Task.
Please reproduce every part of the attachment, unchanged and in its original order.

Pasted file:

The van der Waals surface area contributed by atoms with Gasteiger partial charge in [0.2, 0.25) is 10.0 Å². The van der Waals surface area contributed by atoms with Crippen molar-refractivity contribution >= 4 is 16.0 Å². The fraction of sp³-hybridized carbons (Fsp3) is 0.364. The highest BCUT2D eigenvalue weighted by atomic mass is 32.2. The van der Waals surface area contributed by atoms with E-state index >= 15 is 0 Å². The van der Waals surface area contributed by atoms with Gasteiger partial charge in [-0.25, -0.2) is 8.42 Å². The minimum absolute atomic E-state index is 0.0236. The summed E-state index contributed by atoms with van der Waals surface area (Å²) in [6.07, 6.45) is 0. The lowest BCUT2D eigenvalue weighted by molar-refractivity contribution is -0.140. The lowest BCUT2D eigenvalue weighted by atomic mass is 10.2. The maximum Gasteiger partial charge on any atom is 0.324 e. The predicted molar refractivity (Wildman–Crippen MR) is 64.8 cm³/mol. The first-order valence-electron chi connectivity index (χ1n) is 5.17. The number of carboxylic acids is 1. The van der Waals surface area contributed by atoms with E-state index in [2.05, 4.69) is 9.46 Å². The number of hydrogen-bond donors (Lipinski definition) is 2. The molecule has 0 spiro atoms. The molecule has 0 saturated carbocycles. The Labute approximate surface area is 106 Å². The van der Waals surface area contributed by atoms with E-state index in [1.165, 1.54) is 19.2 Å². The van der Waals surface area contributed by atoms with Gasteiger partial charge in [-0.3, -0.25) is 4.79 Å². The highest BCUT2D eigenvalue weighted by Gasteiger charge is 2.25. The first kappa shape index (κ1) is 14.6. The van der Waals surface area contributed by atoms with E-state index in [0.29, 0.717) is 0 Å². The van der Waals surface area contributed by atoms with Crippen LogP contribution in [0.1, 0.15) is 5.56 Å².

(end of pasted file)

The van der Waals surface area contributed by atoms with Gasteiger partial charge in [0.2, 0.25) is 10.0 Å². The van der Waals surface area contributed by atoms with Crippen molar-refractivity contribution >= 4 is 16.0 Å². The fraction of sp³-hybridized carbons (Fsp3) is 0.364. The highest BCUT2D eigenvalue weighted by atomic mass is 32.2. The van der Waals surface area contributed by atoms with E-state index >= 15 is 0 Å². The van der Waals surface area contributed by atoms with Gasteiger partial charge in [-0.25, -0.2) is 8.42 Å². The minimum absolute atomic E-state index is 0.0236. The summed E-state index contributed by atoms with van der Waals surface area (Å²) in [6.07, 6.45) is 0. The lowest BCUT2D eigenvalue weighted by molar-refractivity contribution is -0.140. The lowest BCUT2D eigenvalue weighted by atomic mass is 10.2. The maximum Gasteiger partial charge on any atom is 0.324 e. The predicted molar refractivity (Wildman–Crippen MR) is 64.8 cm³/mol. The first-order valence-electron chi connectivity index (χ1n) is 5.17. The number of carboxylic acids is 1. The van der Waals surface area contributed by atoms with E-state index in [2.05, 4.69) is 9.46 Å². The number of hydrogen-bond donors (Lipinski definition) is 2. The molecule has 0 spiro atoms. The molecule has 0 saturated carbocycles. The Labute approximate surface area is 106 Å². The van der Waals surface area contributed by atoms with E-state index in [1.165, 1.54) is 19.2 Å². The van der Waals surface area contributed by atoms with Gasteiger partial charge in [-0.3, -0.25) is 4.79 Å². The highest BCUT2D eigenvalue weighted by Gasteiger charge is 2.25. The first kappa shape index (κ1) is 14.6. The van der Waals surface area contributed by atoms with E-state index in [0.29, 0.717) is 0 Å². The van der Waals surface area contributed by atoms with Crippen LogP contribution in [0.1, 0.15) is 5.56 Å².